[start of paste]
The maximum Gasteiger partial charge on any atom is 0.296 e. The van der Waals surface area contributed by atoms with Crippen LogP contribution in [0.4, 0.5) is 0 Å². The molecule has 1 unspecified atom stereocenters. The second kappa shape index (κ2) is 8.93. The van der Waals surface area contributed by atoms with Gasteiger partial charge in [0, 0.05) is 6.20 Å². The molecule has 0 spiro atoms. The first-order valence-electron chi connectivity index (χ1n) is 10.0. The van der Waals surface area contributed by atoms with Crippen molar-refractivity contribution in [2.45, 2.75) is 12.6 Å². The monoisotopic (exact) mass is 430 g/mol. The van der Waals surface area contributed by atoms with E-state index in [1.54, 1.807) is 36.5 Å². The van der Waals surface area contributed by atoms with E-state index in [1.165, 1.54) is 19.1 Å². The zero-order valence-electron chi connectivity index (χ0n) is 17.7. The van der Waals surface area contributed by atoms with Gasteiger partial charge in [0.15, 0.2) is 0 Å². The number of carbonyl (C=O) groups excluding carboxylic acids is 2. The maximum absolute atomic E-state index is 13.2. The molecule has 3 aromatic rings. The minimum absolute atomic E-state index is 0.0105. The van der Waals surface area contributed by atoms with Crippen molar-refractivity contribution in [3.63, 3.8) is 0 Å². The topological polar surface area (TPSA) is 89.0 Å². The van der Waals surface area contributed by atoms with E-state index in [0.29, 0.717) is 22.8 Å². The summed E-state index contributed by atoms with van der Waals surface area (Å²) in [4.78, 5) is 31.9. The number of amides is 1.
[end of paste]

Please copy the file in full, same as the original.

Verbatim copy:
The maximum Gasteiger partial charge on any atom is 0.296 e. The van der Waals surface area contributed by atoms with Crippen LogP contribution in [0.4, 0.5) is 0 Å². The molecule has 1 unspecified atom stereocenters. The second kappa shape index (κ2) is 8.93. The van der Waals surface area contributed by atoms with Gasteiger partial charge in [0, 0.05) is 6.20 Å². The molecule has 0 spiro atoms. The first-order valence-electron chi connectivity index (χ1n) is 10.0. The van der Waals surface area contributed by atoms with Crippen molar-refractivity contribution in [2.45, 2.75) is 12.6 Å². The monoisotopic (exact) mass is 430 g/mol. The van der Waals surface area contributed by atoms with E-state index in [1.54, 1.807) is 36.5 Å². The van der Waals surface area contributed by atoms with E-state index in [1.165, 1.54) is 19.1 Å². The zero-order valence-electron chi connectivity index (χ0n) is 17.7. The van der Waals surface area contributed by atoms with Gasteiger partial charge in [0.15, 0.2) is 0 Å². The number of carbonyl (C=O) groups excluding carboxylic acids is 2. The maximum absolute atomic E-state index is 13.2. The molecule has 3 aromatic rings. The minimum absolute atomic E-state index is 0.0105. The van der Waals surface area contributed by atoms with Crippen molar-refractivity contribution in [3.63, 3.8) is 0 Å². The topological polar surface area (TPSA) is 89.0 Å². The van der Waals surface area contributed by atoms with E-state index in [0.29, 0.717) is 22.8 Å². The summed E-state index contributed by atoms with van der Waals surface area (Å²) in [4.78, 5) is 31.9. The number of amides is 1.